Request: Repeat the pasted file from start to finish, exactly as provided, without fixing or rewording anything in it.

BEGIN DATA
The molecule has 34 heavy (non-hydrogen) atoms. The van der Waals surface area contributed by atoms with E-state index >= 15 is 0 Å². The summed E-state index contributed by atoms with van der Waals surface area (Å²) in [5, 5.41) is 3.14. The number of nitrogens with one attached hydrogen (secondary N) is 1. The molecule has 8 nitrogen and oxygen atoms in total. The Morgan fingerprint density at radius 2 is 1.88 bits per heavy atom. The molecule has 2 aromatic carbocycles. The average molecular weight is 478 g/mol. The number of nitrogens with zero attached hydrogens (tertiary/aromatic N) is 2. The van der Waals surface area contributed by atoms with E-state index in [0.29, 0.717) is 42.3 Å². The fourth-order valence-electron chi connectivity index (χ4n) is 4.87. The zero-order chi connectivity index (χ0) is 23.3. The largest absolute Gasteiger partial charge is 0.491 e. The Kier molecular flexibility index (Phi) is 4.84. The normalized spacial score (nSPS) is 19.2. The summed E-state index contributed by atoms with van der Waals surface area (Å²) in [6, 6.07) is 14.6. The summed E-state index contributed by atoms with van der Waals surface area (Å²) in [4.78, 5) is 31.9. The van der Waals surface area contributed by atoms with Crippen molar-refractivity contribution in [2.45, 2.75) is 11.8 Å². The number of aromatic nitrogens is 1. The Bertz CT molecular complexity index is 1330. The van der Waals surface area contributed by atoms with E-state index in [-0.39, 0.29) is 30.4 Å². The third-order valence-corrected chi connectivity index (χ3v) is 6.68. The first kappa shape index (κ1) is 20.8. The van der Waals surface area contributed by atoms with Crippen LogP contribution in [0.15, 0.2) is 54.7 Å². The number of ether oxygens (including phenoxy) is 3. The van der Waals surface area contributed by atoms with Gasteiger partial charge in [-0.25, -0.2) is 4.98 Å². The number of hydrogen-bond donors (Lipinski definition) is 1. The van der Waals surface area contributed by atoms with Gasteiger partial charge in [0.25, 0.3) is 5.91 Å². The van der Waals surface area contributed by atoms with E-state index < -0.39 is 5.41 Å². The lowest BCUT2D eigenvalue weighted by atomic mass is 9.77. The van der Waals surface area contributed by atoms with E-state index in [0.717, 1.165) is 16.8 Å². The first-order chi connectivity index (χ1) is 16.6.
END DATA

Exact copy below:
The molecule has 34 heavy (non-hydrogen) atoms. The van der Waals surface area contributed by atoms with E-state index >= 15 is 0 Å². The summed E-state index contributed by atoms with van der Waals surface area (Å²) in [5, 5.41) is 3.14. The number of nitrogens with one attached hydrogen (secondary N) is 1. The molecule has 8 nitrogen and oxygen atoms in total. The Morgan fingerprint density at radius 2 is 1.88 bits per heavy atom. The molecule has 2 aromatic carbocycles. The average molecular weight is 478 g/mol. The number of nitrogens with zero attached hydrogens (tertiary/aromatic N) is 2. The van der Waals surface area contributed by atoms with E-state index in [0.29, 0.717) is 42.3 Å². The fourth-order valence-electron chi connectivity index (χ4n) is 4.87. The zero-order chi connectivity index (χ0) is 23.3. The largest absolute Gasteiger partial charge is 0.491 e. The Kier molecular flexibility index (Phi) is 4.84. The normalized spacial score (nSPS) is 19.2. The summed E-state index contributed by atoms with van der Waals surface area (Å²) in [6, 6.07) is 14.6. The summed E-state index contributed by atoms with van der Waals surface area (Å²) in [4.78, 5) is 31.9. The van der Waals surface area contributed by atoms with Crippen molar-refractivity contribution in [2.45, 2.75) is 11.8 Å². The number of aromatic nitrogens is 1. The Bertz CT molecular complexity index is 1330. The van der Waals surface area contributed by atoms with E-state index in [-0.39, 0.29) is 30.4 Å². The third-order valence-corrected chi connectivity index (χ3v) is 6.68. The first kappa shape index (κ1) is 20.8. The van der Waals surface area contributed by atoms with Crippen LogP contribution in [0.15, 0.2) is 54.7 Å². The number of ether oxygens (including phenoxy) is 3. The van der Waals surface area contributed by atoms with Gasteiger partial charge in [-0.25, -0.2) is 4.98 Å². The number of hydrogen-bond donors (Lipinski definition) is 1. The van der Waals surface area contributed by atoms with Gasteiger partial charge in [0.25, 0.3) is 5.91 Å². The van der Waals surface area contributed by atoms with E-state index < -0.39 is 5.41 Å². The lowest BCUT2D eigenvalue weighted by atomic mass is 9.77. The van der Waals surface area contributed by atoms with E-state index in [0.717, 1.165) is 16.8 Å². The first-order chi connectivity index (χ1) is 16.6.